China’s woes could prove to be the global economy’s biggest blow
The Reserve Bank of New Zealand a year ago became the first advanced central bank to raise interest rates to cool its economy to tackle inflation. So far, the RBNZ has lifted its key rate seven times. The Bank of England, starting last December, has boosted its benchmark rate seven times too. The Reserve Bank of Australia has hiked the cash rate six times in six months; the Bank of Canada five times in seven months. The Federal Reserve has hoisted interest rates five times over six months. The European Central Bank has conducted two rate increases, one by a record amount. In the emerging world, Banco Central do Brazil has raised its Selic rate by 11.75 percentage points in 12 steps. The tally for El Banco Central de la República Argentina is eight increases that tally to 29.5 percentage points. The Reserve Bank of India has boosted its policy repo rate three times this year. What’s the People’s Bank of China done? It has loosened monetary policy again and again since late 2021.
In December last year, the PBOC ordered the cut of the one-year loan prime rate, one of two de facto benchmark lending rates. In January, the PBOC forced cuts in the one-year and five-year loan prime rates, where the five-year rate is the other de facto key rate. In April, the PBOC reduced the amount banks must hold as reserves so they had more to lend. In May, the PBOC instructed banks to again cut the five-year loan prime rate. In August, the PBOC orchestrated a spate of rate cuts, instructed banks to keep lending, and organised special loans of up to US$29 billion for property developers. In September, to support a tumbling yuan that trades within a daily PBOC-set band, the central bank cut the bank forex reserve ratio – yet 10 days later the currency still fell below 7 to the US dollar compared with 6.35 at the start of the year. Same month, the PBOC directed state banks to cut deposit rates for the first time since 2015, manoeuvred to support the yuan that still fell to a record low of 7.2 against the greenback the next day, and applied tweaks to encourage lending to first-time home buyers. Over the 10 months, Beijing has repeatedly announced fiscal stimulus.
Policymakers in China are pursuing such remedies because China’s economy is hobbled in at least 10 ways. Standing out is the troubled property sector, which drives about 20% of GDP and represents about 66% of urban household wealth. The country is riddled with half-built residential buildings, which is deflating a property bubble. The history behind such worries is that policymakers super-stimulated the property market to compensate for lost exports to get through the global financial crisis of 2008-09. Since 2020, to quell overheating, however, officials under a ‘three red lines’ policy have restricted credit to property companies, which has dented building activity and bankrupted developers (most notably, China Evergrande Group that has an estimated US$300 billion in liabilities). Home prices have slid every month over the year to August. Since Chinese buy off the plan, many people now own homes yet to be built – The Economist estimates that only 60% of homes pre-sold between 2013 and 2020 have been delivered. Many of these dudded pre-buyers are boycotting mortgage payments – hundreds of thousands of borrowers in more than 100 cities, by some counts. The property crisis so imperils the finances of local governments – they rely on land sales for much of their revenue – cities have implemented about 70 policies to support property, to little avail.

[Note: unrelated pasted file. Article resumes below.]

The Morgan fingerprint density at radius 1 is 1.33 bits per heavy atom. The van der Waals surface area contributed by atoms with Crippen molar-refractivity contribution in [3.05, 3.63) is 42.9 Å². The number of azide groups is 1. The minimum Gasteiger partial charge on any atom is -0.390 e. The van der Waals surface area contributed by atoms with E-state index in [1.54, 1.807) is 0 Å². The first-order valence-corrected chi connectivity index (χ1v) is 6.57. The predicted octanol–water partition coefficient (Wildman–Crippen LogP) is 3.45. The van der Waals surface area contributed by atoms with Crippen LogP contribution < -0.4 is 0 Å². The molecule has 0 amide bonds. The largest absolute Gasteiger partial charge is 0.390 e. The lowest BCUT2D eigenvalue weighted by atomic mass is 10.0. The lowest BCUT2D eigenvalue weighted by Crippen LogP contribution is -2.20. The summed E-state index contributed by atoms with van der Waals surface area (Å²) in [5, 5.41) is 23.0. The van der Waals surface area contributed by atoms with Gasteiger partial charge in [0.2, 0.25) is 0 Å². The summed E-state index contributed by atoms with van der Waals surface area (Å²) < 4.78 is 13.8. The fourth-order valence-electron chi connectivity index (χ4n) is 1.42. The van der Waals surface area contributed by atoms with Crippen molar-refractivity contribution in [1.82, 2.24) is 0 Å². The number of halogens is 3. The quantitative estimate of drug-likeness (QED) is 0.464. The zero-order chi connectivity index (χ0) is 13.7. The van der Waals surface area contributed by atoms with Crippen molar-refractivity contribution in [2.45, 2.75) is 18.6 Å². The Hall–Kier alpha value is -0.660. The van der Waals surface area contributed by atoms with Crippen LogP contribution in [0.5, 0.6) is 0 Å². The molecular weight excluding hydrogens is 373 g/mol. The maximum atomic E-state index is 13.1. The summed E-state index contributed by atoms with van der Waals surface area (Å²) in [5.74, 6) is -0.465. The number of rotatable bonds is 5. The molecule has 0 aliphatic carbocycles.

The property crisis highlights a second weakness. The country’s business, government and household debts reached 280% of GDP in 2019 and can’t rise endlessly. Central government debt at 73% of output in 2022, while low by international standards, curtails Beijing’s ability to bail out the property sector.
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China’s debt-fuelled property woes link into a third challenge; the stability of China’s banks, especially the country’s 4,000 small and mid-sized banks. In April, several small banks in eastern landlocked Henan Province failed. The fact that authorities silenced depositors entitled to compensation shocked China watchers, especially when on July 10 thugs assaulted depositors in front of police when they protested outside the People’s Bank branch office in Henan’s capital of Zhengzhou. China’s largest banks, having lent to property companies and to risky emerging countries as part of the Belt and Road Initiative, are too shaky to absorb tottering smaller banks. The concern is that a rash of small bank failures could trigger a systemic financial crisis.
The perils surrounding China’s banks are amplified by a fourth problem; covid-19. To enforce a zero-covid policy, Chinese authorities have locked down large cities to control the disease because they can’t rely on the inferior China-made vaccines and refuse to import foreign ones. These repeated lockdowns of up to 30% of China’s population have stifled economic activity, created youth unemployment of 20%, undermined business and consumer confidence, prevented people from scouting for properties and stirred protests. This lockdown blow to the economy blunts the effect of monetary and fiscal stimulus. China’s wobbly banks are no longer protected by the double-digit economic growth of yesteryear, or even the 7.1% annual growth from 2011 to 2020.